JACKSON, MS, March 11, 2020 – This Thursday is a major deadline for the Mississippi Legislature to take action on bills that have started in their respective legislative bodies. That means any bill that started in the Senate must pass the Senate and likewise any bill that started in the House of Representatives must do the same.
On Monday the House sent its bill, House Bill 1208, to the Senate for their consideration. That Bill will go the Senate Agriculture Committee to decide if the Committee wants to consider the House’s version.
There were several attempts to change the bill from the floor before it was passed. One change the House adopted was to cap the license fee a hemp grower would make to $500 per 100 acres in production. The original bill allowed for the Commissioner of Agriculture to set the fees for a hemp grower to pay for her/his license but if this fee cap language stays in place (meaning the Senate doesn’t take it out) the Commissioner will have to keep the license fees to fit within this formula. This could be particularly helpful to those smaller, economically challenged growers who would like to enter the hemp industry. Representative Bryant Clark and Representative Orlando Paden offered this successful amendment.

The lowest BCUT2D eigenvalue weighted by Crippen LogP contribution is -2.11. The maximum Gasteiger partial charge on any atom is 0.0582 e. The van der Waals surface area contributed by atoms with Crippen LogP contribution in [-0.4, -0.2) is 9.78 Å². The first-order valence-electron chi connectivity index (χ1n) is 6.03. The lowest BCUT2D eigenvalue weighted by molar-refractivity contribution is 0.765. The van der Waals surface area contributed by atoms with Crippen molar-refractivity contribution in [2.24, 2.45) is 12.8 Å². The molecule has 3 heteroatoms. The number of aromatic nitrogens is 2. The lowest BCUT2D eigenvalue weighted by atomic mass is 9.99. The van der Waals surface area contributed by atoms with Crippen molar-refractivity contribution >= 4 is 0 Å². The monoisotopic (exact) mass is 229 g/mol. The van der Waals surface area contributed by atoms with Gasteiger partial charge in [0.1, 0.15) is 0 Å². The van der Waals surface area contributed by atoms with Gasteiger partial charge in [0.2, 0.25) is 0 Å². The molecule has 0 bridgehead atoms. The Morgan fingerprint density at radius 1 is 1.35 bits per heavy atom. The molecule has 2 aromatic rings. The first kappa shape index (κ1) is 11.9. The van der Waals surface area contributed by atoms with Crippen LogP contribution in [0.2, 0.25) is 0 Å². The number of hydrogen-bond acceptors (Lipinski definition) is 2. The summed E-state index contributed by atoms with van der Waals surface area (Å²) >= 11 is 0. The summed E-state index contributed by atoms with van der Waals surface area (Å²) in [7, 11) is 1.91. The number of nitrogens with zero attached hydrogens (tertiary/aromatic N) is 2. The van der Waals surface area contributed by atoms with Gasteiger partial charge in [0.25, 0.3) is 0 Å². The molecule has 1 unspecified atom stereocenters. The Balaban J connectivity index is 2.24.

There was an attempt by freshman Representative Jill Ford from Madison to make a significant change to the bill that could have been detrimental to hemp growers. Representative Ford wanted to force farmers to only grow in “organic” soil which is both impractical and restrictive. Her amendment failed. However, she seemingly wasn’t satisfied with her failed effort and she then attempted a technical procedure to slow down the bill’s passage but fortunately the House Ag Committee leadership prevailed.
The final vote on the bill was 104 voting “yes”, ten voting “no”, three voting “present” and four were absent. You can see how your representative voted by clicking here.
The Senate bill has not passed but the Chairman of the Agriculture Committee has told us he plans to offer it up for passage before Thursday’s deadline. Assuming the Senate bill passes that means the House bill will go to the Senate Ag Committee for review and the Senate bill will go to House Ag Committee where more debate will take place.
Our fight to help hemp growers is far from over. For updates, subscribe to our newsletter and follow us on social media.